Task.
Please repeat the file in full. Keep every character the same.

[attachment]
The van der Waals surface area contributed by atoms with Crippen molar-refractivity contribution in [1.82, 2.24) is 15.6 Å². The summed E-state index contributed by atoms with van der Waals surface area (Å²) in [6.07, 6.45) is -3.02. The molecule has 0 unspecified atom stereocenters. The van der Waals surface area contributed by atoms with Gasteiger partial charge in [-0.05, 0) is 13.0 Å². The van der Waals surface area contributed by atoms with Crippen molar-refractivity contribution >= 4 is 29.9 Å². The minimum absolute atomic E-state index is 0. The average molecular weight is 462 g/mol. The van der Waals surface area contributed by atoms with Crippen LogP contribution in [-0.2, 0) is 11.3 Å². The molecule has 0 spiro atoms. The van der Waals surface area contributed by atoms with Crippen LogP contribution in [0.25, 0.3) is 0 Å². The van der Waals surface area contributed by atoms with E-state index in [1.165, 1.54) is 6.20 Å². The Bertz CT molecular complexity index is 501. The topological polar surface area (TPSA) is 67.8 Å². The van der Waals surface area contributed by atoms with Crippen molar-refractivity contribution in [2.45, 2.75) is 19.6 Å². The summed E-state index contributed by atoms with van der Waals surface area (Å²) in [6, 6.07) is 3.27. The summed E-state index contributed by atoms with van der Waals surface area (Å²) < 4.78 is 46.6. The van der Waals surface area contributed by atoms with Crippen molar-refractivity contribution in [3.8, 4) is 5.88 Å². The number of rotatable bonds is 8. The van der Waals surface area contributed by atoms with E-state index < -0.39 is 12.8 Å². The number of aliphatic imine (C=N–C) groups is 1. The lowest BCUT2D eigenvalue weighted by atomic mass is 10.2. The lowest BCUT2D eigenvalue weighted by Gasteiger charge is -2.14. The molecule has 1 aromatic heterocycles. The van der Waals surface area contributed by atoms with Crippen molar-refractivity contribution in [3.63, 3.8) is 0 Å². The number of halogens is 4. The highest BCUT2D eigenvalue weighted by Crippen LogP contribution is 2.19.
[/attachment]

The van der Waals surface area contributed by atoms with Crippen molar-refractivity contribution in [1.82, 2.24) is 15.6 Å². The summed E-state index contributed by atoms with van der Waals surface area (Å²) in [6.07, 6.45) is -3.02. The molecule has 0 unspecified atom stereocenters. The van der Waals surface area contributed by atoms with Gasteiger partial charge in [-0.05, 0) is 13.0 Å². The van der Waals surface area contributed by atoms with Crippen molar-refractivity contribution >= 4 is 29.9 Å². The minimum absolute atomic E-state index is 0. The average molecular weight is 462 g/mol. The van der Waals surface area contributed by atoms with Crippen LogP contribution in [-0.2, 0) is 11.3 Å². The molecule has 0 spiro atoms. The van der Waals surface area contributed by atoms with Crippen LogP contribution in [0.25, 0.3) is 0 Å². The van der Waals surface area contributed by atoms with E-state index in [1.165, 1.54) is 6.20 Å². The Bertz CT molecular complexity index is 501. The topological polar surface area (TPSA) is 67.8 Å². The van der Waals surface area contributed by atoms with Crippen molar-refractivity contribution in [2.45, 2.75) is 19.6 Å². The summed E-state index contributed by atoms with van der Waals surface area (Å²) in [6, 6.07) is 3.27. The summed E-state index contributed by atoms with van der Waals surface area (Å²) < 4.78 is 46.6. The van der Waals surface area contributed by atoms with Crippen molar-refractivity contribution in [3.8, 4) is 5.88 Å². The number of rotatable bonds is 8. The van der Waals surface area contributed by atoms with E-state index < -0.39 is 12.8 Å². The number of aliphatic imine (C=N–C) groups is 1. The lowest BCUT2D eigenvalue weighted by atomic mass is 10.2. The lowest BCUT2D eigenvalue weighted by Gasteiger charge is -2.14. The molecule has 1 aromatic heterocycles. The van der Waals surface area contributed by atoms with Crippen molar-refractivity contribution in [3.63, 3.8) is 0 Å². The number of halogens is 4. The highest BCUT2D eigenvalue weighted by Crippen LogP contribution is 2.19.